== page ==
Wishing you all the best,

Jessie, Jane, Emily, Anna and Anne

 

 

Two Faiths and Powerful Women

  

My daughter, Helen Rose Castaneda, wakes up one day at 10-and-a-half months old, pulls herself up in her crib and says “hola!” at the top of her lungs. “Hola, hola, hola!” This makes sense because Adrian and I speak to Helen mainly in Spanish at home.

She says “hola” for an entire day and then stops saying it. Was this her first word? Does it count if she says it but then stops saying it? I ask myself these questions and think it incredible that I grew up speaking one language at home (English), yet my daughter understands two. My brother and I later learned Hebrew in school and I learned to speak, read and understand Spanish at 18. But Helen Rose understands two tongues, and I find this fitting for a household where two seems to be a theme.

There are two religions in our home: Jewish and Mexican Catholic. I say Mexican Catholic as opposed to just Catholic because Mexican culture is deeply tied to its Catholicism, and the culture itself is rich with colorful history. But one of the things I love most about Mexican Catholicism is the belief in the Virgin of Guadalupe. Guadalupe is like the Virgin Mary and is thought of as the mother of Mexico.

When Adrian and I decided to build an interfaith family and raise Helen believing in both Judaism and Catholicism, it was Guadalupe who swayed me. I like that Helen can look up in her room and see a statue of not only a religious icon but also a female religious icon instilling in her at a young age that women are powerful.

This brings me to my current dilemma. My family belongs to an Orthodox Jewish synagogue. This means that women and men are separated when they pray. What is the reason for this? At 5 years old, I turned to my mother one Rosh Hashanah in synagogue and asked, “Ma, why are the men in jail?” My mother said she knew I would be fine in life after that question because I was seeing that the men were separated, not the women. Then I had friends who weren’t Jewish when I was growing up say they thought it was sexist and horrible that women and men were separated. It wasn’t until recently as an adult that I asked what the deeper meaning for this separation was.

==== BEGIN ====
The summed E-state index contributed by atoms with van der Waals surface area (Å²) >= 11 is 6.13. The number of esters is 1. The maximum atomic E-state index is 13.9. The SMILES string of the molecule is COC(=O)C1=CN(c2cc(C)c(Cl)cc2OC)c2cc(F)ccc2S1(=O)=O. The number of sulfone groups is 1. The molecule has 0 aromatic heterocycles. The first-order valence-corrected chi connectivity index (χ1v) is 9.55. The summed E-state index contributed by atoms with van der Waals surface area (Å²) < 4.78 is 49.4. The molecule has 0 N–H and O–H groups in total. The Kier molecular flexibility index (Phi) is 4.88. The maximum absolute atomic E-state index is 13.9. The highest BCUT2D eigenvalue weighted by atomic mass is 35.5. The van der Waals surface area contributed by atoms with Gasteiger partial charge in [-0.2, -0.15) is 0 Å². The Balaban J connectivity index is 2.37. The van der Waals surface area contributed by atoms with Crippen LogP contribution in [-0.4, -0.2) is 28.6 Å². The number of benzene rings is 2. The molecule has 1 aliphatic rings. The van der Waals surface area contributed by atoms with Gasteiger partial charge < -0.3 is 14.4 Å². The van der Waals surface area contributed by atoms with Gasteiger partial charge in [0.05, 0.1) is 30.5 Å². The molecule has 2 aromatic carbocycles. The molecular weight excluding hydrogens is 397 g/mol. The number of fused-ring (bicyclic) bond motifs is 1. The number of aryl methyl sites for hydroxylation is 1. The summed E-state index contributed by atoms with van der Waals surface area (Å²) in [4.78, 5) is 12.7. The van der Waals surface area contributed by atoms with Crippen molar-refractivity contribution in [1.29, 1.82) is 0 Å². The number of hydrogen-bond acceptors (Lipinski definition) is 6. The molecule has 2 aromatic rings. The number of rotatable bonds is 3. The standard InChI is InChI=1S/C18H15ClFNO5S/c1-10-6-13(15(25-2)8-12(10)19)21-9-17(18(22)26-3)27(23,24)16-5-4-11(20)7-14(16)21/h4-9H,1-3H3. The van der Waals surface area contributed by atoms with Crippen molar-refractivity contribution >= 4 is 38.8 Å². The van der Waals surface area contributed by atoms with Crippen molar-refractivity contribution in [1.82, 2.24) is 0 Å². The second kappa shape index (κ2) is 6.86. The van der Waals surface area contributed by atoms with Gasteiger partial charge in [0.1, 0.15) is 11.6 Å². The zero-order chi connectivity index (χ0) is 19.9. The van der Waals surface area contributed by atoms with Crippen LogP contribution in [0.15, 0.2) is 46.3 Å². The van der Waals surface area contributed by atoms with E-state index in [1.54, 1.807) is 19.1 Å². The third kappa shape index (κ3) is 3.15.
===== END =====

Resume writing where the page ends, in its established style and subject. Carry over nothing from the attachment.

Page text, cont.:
As it turns out, the reason is not so obvious. Many Jews will tell you the separation between men and women at synagogue is because the focus in synagogue should be on God and not on the opposite sex. Though that is a valid reason, it’s not the whole truth.

According to some scholars, the reason women and men are separated is that the soul of a woman and the soul of a man, though equal, are different. It is because of this basic difference that women and men need their own space to pray and to become in tune with their natural and true selves. It is more of a spiritual reason than a sexist reason.

I’m not sure if I agree with the rules, but I respect them in my own synagogue. It feels important to me that I have the right answers to the questions my daughter might ask me one day. I think about the Virgin of Guadalupe and how men fall to their knees before her. In some Mexican towns, men tattoo Guadalupe on their backs as a form of protection so no one will ever stab them from behind. I think of how Guadalupe is the mother figure and then I think about Judaism again.

“Who are the strongest women in Judaism?” Helen might ask me. I think about my answer to the question that doesn’t exist yet because my daughter is too young to form a sentence, let alone ask a question. But within my interfaith partnership, I find myself increasingly aware of the differences between the way Adrian and I grew up, and I find myself asking my own questions in order to answer my daughter’s future questions.

So, who are the strongest women in Judaism? The answer I came up with is similar to Mexico’s Virgin of Guadalupe. The strongest women are our mothers. They are not glorified saints, but they are saints. Our grandmothers—they too hold the wisdom of decades. Guadalupe appears to the poor, the needy and the hungry. Our mother figures are there for us when we need them most.

I will tell Helen my thoughts on the separation of the sexes in synagogue. I will say that even though a curtain separates us, or a wall or a door, the belief is that our prayers are just as important. We will sit in synagogue on the women’s side this year with Rachel, Sarah, Rebekah and with the Virgin of Guadalupe.